BERKELEY, Calif.–Two chemicals produced in the body and available as dietary supplements may rejuvenate an aging brain. In the Feb. 19 Proceedings of the National Academy of Sciences (www.pnas.org), Bruce Ames, M.D., from the University of California, Berkeley, and his colleagues reported that acetyl-L-carnitine, an ester of the amino acid L-carnitine, and the antioxidant alpha lipoic acid may reverse the effects aging has on the brain.
Reportedly, an accumulation of oxidative damage on the brain’s mitochondria, protein and nucleic acid may lead to neuronal and cognitive dysfunction. In fact, Ames calls mitochondria the “weak link in aging.” In the first study (99, 4:2356-61, 2002), Ames and his colleagues found that these two supplements (mitochondrial metabolites) may improve memory tasks by reducing oxidative damage and improving mitochondrial function.
Scientists fed old rats acetyl-L-carnitine and/or alpha lipoic acid and then assessed the animals’ spatial and temporal memories. Based on these results, the researchers found that supplemented rats experienced improved memory.
In addition, both metabolites reduced oxidative damage to nucleic acid, especially when given together. And in microscopic studies of the hippocampus (a region of the brain important for memory), the supplements reversed age-associated mitochondrial structural decay.
In the second study (99, 4:1876-81, 2002), the researchers found that feeding old rats high levels of acetyl-L-carnitine and/or alpha lipoic acid ameliorated destructive cognitive events such as oxidative damage and mitochondrial dysfunction.
In the third study, (99, 4:1870-5, 2002) researchers reported that feeding rats acetyl-L-carnitine together with alpha lipoic acid increased mitochondrial-supported cellular metabolism and lowered oxidative stress more than either compound alone. Because decreased cellular metabolism and increased oxidative stress are associated with getting older, this finding may prove to be significant in the fight to retain cognitive health.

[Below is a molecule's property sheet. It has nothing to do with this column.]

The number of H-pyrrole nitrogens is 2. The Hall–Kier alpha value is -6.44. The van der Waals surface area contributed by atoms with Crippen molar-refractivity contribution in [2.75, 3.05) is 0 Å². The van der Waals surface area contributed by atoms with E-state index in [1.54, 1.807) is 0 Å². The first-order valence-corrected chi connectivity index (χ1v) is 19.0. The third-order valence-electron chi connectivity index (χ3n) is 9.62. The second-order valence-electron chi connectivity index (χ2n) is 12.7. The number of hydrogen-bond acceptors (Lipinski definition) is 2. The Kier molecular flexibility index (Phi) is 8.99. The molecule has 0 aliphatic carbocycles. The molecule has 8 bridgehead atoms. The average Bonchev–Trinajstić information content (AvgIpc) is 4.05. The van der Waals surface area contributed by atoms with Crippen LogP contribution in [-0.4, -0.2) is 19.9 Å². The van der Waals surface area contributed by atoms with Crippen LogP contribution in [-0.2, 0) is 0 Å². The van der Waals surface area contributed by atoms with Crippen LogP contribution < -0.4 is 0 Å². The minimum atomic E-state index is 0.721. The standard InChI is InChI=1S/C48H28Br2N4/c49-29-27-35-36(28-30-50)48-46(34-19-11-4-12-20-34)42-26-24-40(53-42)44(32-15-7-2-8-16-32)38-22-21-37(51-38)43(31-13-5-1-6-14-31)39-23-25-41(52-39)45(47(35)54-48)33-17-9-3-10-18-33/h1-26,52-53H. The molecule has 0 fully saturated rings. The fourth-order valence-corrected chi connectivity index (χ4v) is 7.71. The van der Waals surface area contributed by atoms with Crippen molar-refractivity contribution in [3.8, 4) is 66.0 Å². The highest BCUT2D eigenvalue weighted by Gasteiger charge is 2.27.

Not only did the older rats do better on memory tests after taking supplements, the researchers reported, they also had more “pep.” “With the two supplements together, these old rats got up and did the Macarena,” Ames stated. “The brain looks better, they are full of energy–everything we looked at looks more like a young animal.”
According to the researchers, alpha lipoic acid targets mitochondria to get rid of destructive free radicals while acetyl-L-carnitine boosts the activity of a damaged enzyme (carnitine acetyltransferase) that plays a key role in burning fuel for mitochondria. “Each chemical solves a different problem–the two together are better than either one alone,” Ames said.
The university has already patented the use of this combo to rejuvenate cells based on earlier studies. In 1999, Ames co-founded the company Juvenon (www.juvenon.com) to license the patent from the university; the company is currently engaged in human clinical trials using the combination.